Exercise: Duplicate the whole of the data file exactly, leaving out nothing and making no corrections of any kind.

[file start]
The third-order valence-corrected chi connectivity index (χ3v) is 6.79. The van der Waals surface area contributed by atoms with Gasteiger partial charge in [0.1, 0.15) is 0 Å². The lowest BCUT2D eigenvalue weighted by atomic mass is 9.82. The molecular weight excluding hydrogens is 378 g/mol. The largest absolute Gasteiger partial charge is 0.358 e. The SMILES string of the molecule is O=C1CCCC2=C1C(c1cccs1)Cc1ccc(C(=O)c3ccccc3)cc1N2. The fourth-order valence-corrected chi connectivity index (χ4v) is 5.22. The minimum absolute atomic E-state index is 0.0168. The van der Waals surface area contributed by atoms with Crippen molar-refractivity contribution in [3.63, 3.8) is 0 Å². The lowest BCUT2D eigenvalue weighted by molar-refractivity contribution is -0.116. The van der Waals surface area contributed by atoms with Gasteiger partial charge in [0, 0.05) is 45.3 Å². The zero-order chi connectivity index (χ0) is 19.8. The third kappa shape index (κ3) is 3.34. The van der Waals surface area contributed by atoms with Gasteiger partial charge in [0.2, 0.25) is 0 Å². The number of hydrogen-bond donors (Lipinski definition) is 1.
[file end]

The third-order valence-corrected chi connectivity index (χ3v) is 6.79. The van der Waals surface area contributed by atoms with Gasteiger partial charge in [0.1, 0.15) is 0 Å². The lowest BCUT2D eigenvalue weighted by atomic mass is 9.82. The molecular weight excluding hydrogens is 378 g/mol. The largest absolute Gasteiger partial charge is 0.358 e. The SMILES string of the molecule is O=C1CCCC2=C1C(c1cccs1)Cc1ccc(C(=O)c3ccccc3)cc1N2. The fourth-order valence-corrected chi connectivity index (χ4v) is 5.22. The minimum absolute atomic E-state index is 0.0168. The van der Waals surface area contributed by atoms with Crippen molar-refractivity contribution in [3.63, 3.8) is 0 Å². The lowest BCUT2D eigenvalue weighted by molar-refractivity contribution is -0.116. The van der Waals surface area contributed by atoms with Gasteiger partial charge in [0, 0.05) is 45.3 Å². The zero-order chi connectivity index (χ0) is 19.8. The third kappa shape index (κ3) is 3.34. The van der Waals surface area contributed by atoms with Gasteiger partial charge in [0.2, 0.25) is 0 Å². The number of hydrogen-bond donors (Lipinski definition) is 1.